Never before has the measurement of meetings and events been more important, and never before have there been such precise and sophisticated tools for analyzing them.

“Customers have specific needs. They want to answer specific questions about their sponsorships, or their events,” says Fay Beauchine, president, engagement and events, for Carlson Marketing Group in Minneapolis. “We like to sit down with them at the beginning to see what their needs are, rather than offer a canned solution.”

And therefore one of Carlson’s measurement “solutions” (as Beauchine refers to them)—the sponsorship measurement model—was born. Carlson created it for a financial client who wanted to measure the results of its sponsorship of a major women’s conference, but it is a model that can be applied across many industries and brands.

“This bank was looking to know if three things happened as a result of their sponsorship,” explains Beauchine. “First, would the attendees now do their personal banking with them? Next, would they now do their business banking with them? And third, would they now recommend them to others?”

To learn if the sponsor had achieved any or all of these outcomes, Carlson designed specific questions for attendees that measured each element of the conference, from the Internet café to the breakouts to the keynote speakers. The questions were not about whether or not attendees liked the events or whether they were well planned, but about whether attendees trusted the brand, aligned themselves with it, and/or felt committed to it as a result of that element of the meeting. From that, Carlson came up with numerical scores that enabled the client to draw certain conclusions (for example, one of the keynote speakers had a high correlation with these three outcomes).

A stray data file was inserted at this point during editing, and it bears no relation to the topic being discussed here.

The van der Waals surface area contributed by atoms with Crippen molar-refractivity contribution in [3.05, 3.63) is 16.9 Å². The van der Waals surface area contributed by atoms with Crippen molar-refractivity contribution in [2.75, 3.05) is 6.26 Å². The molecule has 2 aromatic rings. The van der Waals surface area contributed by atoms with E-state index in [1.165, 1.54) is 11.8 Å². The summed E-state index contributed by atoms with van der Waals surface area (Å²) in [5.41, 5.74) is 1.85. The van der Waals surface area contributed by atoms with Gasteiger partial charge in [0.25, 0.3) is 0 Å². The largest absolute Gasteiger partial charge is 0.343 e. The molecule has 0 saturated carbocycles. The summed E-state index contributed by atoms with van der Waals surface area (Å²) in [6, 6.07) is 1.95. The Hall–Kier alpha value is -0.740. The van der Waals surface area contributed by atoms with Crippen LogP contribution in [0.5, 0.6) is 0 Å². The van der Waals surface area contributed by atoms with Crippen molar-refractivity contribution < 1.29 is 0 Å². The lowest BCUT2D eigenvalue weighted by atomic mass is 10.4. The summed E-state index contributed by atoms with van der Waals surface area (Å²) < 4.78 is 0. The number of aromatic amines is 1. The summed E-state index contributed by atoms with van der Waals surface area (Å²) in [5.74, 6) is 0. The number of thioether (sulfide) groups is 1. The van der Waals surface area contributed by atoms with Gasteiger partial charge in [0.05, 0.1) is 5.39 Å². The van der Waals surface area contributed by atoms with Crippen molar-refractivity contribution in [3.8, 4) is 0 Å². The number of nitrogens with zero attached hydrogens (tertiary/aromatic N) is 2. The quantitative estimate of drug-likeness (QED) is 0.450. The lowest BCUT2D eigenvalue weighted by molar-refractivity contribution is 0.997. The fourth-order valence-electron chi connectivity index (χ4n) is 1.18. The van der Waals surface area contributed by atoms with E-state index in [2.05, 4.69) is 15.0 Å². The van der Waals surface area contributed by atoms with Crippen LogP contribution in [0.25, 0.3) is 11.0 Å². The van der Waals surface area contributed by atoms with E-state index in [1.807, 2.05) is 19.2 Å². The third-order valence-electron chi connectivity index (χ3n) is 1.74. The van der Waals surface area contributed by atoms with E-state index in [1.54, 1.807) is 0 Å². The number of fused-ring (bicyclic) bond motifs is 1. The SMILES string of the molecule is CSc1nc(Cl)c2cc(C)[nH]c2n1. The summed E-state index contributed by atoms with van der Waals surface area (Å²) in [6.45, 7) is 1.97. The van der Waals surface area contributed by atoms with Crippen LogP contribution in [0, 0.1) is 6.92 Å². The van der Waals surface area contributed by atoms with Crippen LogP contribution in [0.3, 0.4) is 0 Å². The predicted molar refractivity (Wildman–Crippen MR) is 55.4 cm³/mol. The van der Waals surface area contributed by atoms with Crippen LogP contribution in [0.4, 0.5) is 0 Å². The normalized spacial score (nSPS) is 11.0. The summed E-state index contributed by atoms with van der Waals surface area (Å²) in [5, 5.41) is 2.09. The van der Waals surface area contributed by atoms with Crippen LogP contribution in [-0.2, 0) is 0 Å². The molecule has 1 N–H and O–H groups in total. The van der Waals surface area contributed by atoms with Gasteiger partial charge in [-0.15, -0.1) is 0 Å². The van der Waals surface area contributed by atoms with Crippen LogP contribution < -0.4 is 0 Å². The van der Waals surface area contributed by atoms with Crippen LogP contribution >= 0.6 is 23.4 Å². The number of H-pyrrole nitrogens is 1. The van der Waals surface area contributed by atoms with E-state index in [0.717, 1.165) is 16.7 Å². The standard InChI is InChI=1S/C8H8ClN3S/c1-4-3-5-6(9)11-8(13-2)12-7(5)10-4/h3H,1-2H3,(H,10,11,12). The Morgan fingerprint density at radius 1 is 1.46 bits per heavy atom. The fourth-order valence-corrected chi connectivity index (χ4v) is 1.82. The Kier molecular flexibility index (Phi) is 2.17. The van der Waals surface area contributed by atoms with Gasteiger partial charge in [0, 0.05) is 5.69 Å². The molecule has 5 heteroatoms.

“They were able to take these scores back to their CFO and say, ‘We now know conclusively that 58 percent of the people who attended this conference had such a favorable experience that they said this brand would now be their first choice [up from 40 percent before the event].” That’s pretty powerful ammunition to justify future events.

According to Beauchine, it’s all in the measurement. “People who make the decisions to sponsor events might have feelings about their success, or anecdotal points of view. But with the right tools, you can actually prove it.”

—Barbara Scofidio